After crossing 130 miles on ferry from southern Spain to the tiny Spanish enclave of Melilla, a finger of Africa curling into the Mediterranean, travelers are greeted with the sight of a 16th century fortress, whose stone ramparts overlook a steep cliff.
Hiding along the cliffs and in woods, runaway children are watching the ferry as it docks, and the line of trucks waiting to board it for the return voyage to Spain, seeing them as their tickets to riches.
Held by the Spanish since 1495, Melilla, a small port city once famous for its bustling trade in beeswax and goat skins, shares a seven-mile border with Morocco, defended by a 20-foot-high triple-reinforced fence threaded with barbed wire and topped with blades. It’s meant to keep out migrants from sub-Saharan countries who don’t have passports to enter legally. Despite mesh so fine that fingers can’t grab hold of it, thousands of foreigners successfully scale the barrier annually, using hooks to hoist themselves up and jump across it, though many are injured in the process.
Moroccans can enter legally, and tens of thousands do each day through the one pedestrian control point along the border. Most are workers and shoppers who return at day’s end, but some are hoping to make their way from Melilla to the European continent. Among those entering alone, and not leaving, are boys as young as 8, many of whom make the trip with their parents’ blessing.
“They want to go to work and help their family, especially their mother and siblings in Morocco,” says Spanish photojournalist José Colón, who for the past 15 years has been photographing street kids in Melilla and Ceuta, another Spanish enclave 250 miles away, across from Gibraltar. Some, he says, “want to be footballers” — playing for famous soccer teams.
And hundreds of these kids are camping on concrete slabs along the docks at night, under bridges or in nearby caves: Street kids are hiding out in abandoned cars, even sleeping in trash cans and foraging through dumpsters and the municipal dump to survive and make good on their dream of a better life on the mainland.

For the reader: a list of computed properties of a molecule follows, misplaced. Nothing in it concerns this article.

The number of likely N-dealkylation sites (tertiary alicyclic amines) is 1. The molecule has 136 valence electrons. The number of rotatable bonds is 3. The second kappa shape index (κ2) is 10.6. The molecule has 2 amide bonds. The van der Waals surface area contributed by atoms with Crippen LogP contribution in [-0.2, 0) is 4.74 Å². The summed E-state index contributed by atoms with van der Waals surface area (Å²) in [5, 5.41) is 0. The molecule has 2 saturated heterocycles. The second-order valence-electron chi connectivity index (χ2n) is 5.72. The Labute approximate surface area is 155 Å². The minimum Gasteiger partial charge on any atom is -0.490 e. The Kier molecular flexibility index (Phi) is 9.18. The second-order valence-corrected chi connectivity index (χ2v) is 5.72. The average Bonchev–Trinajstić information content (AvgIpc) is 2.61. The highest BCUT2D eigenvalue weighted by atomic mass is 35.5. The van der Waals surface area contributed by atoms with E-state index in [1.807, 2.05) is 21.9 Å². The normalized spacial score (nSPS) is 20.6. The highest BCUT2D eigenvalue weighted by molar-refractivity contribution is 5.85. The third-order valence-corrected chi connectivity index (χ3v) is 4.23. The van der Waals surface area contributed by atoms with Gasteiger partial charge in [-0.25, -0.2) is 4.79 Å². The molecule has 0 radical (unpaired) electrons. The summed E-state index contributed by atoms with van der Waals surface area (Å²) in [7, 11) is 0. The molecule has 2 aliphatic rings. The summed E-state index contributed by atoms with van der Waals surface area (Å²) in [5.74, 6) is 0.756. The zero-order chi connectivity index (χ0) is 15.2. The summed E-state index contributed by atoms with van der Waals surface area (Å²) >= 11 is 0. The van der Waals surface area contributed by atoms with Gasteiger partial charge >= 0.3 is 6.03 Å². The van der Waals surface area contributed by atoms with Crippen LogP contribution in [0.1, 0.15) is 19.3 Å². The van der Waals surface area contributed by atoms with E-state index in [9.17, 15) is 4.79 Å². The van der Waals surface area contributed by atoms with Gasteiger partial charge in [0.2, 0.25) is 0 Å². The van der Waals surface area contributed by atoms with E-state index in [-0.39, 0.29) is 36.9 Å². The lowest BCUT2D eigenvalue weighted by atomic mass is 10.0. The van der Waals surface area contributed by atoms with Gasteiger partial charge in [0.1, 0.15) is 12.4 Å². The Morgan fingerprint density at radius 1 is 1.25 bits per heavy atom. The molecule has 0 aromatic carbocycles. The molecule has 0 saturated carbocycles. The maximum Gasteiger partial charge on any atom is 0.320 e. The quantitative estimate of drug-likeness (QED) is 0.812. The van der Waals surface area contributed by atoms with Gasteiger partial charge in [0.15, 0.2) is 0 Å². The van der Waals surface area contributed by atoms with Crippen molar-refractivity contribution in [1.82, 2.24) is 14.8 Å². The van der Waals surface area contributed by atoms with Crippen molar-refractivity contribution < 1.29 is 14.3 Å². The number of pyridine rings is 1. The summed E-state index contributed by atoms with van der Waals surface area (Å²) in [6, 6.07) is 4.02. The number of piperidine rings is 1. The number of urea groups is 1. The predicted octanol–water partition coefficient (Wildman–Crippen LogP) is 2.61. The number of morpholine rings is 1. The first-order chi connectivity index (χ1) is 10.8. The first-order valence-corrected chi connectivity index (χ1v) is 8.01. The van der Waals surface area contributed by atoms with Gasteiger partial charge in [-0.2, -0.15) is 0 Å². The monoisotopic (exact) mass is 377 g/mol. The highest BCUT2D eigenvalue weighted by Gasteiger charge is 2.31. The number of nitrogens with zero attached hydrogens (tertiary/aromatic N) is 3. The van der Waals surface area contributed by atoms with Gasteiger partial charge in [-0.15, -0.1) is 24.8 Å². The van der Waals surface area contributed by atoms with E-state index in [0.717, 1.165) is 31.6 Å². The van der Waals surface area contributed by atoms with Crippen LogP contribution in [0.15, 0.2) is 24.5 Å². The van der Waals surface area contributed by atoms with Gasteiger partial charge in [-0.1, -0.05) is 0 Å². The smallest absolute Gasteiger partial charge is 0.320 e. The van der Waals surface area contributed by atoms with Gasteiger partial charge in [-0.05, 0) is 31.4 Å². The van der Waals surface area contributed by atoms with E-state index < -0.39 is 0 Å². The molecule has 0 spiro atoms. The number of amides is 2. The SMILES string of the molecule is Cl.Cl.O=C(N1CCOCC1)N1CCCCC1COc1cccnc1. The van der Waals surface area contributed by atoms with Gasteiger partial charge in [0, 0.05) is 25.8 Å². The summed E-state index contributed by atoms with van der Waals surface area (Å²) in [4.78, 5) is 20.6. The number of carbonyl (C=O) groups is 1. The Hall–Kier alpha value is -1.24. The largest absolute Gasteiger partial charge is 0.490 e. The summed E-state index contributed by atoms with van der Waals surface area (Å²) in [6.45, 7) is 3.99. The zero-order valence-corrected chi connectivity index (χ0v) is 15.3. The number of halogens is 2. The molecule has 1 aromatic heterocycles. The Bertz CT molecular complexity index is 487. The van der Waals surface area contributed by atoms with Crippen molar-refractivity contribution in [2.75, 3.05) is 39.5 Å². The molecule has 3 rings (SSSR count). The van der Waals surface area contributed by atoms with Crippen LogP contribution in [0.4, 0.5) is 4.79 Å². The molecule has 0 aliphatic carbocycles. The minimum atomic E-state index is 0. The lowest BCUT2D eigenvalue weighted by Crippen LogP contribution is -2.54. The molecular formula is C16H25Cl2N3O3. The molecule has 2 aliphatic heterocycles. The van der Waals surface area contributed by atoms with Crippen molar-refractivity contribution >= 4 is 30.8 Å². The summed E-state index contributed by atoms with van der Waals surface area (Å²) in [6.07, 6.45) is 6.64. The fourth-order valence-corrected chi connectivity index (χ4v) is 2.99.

According to Save the Children, last year more than a thousand unaccompanied foreign minors, mostly from Morocco, arrived in Melilla and Ceuta. By law, as unaccompanied foreign minors — known as menas — these kids can’t be returned to Morocco once they’ve entered these Spanish territories in Africa. Instead, when discovered, they’re locked up in overcrowded juvenile centers, such as La Purísima, that NGO groups criticize as being substandard and rife with maltreatment and violence; last week, a teacher there was arrested for stabbing a pupil. Many of the students escape to live in the streets.
But life on their own is more dangerous — and not only because they’re dealing with the basics of survival and always hiding from the police. It’s because they do “the risky” as they call their only hope of getting to the mainland by stowing away on a ferry for the five-hour trip across the Mediterranean to the Spain. The usual way to do this is to crawl under ferry-bound trucks and hide between the axles. Sometimes they get trapped; recently one teen traveled on the underside of a tour bus for 160 miles in blazing heat before passengers heard his cries. Other have been fatally run over while attempting the maneuver.
Truck drivers are now wise to their ploys: At the sight of the boys, they floor it. Thus even finding a vehicle for clandestine transport onto ferries may take weeks, months, sometimes years of trying while camping out in Melilla, where human traffickers are reportedly now on the prowl for the street kids, sometimes getting them addicted to sniffing glue in hopes of taking control of their lives.
Upon the ferries’ arrival back in southern Spain, police search arriving vehicles with dogs, and migrants they discover are sent back to Melilla. Nevertheless, it’s estimated that some 10 percent of the 20,000 illegal migrants, including adults, who attempt to leave Melilla and Ceuta do eventually make it to mainland Spain; they’re aboard nearly every ferry that leaves. Last year, when a ferry crashed into the port in Malaga, police discovered that of the 150 on board, seven were stowaways.
And the number of kids entering Spain by themselves — whether by hiding on ferries or trying to cross the Mediterranean from Libya in flimsy vessels — is increasing. According to Save the Children in its report “Los Más Solos” (Those Most Alone), 6,414 unaccompanied foreign minors showed up there in 2017 — a 60 percent jump over the nearly 4,000 who arrived in 2016.
Some stay near where they arrive, but many head north — to Madrid and Barcelona, seeking work. And if they can’t find it, many of these kids — who, according to photographer Colón, largely avoid crime while in Melilla — may end up in the infamous brigades of purse snatchers who target unsuspecting tourists. And, if caught, they may be deported and start the risky cycle all over again in Melilla, where the official government motto speaks a grim truth: “Non Plus Ultra” — Latin for “Nothing More beyond.”
The work of award winning photojournalist José Colón has been shown in Spain, Italy, USA, Germany, France and Brazil as well as in various international magazines. He has artistically collaborated with the Centre of Contemporary Culture of Barcelona, the Museum of History of Barcelona and the Museum of History of Zaragoza. He is currently based between Barcelona and Seville, where he works with several international newspapers and photo agencies.
Melissa Rossi, a writer based in Barcelona, is the author of the geopolitical book series “What Every American Should Know.” (Plume/Penguin).
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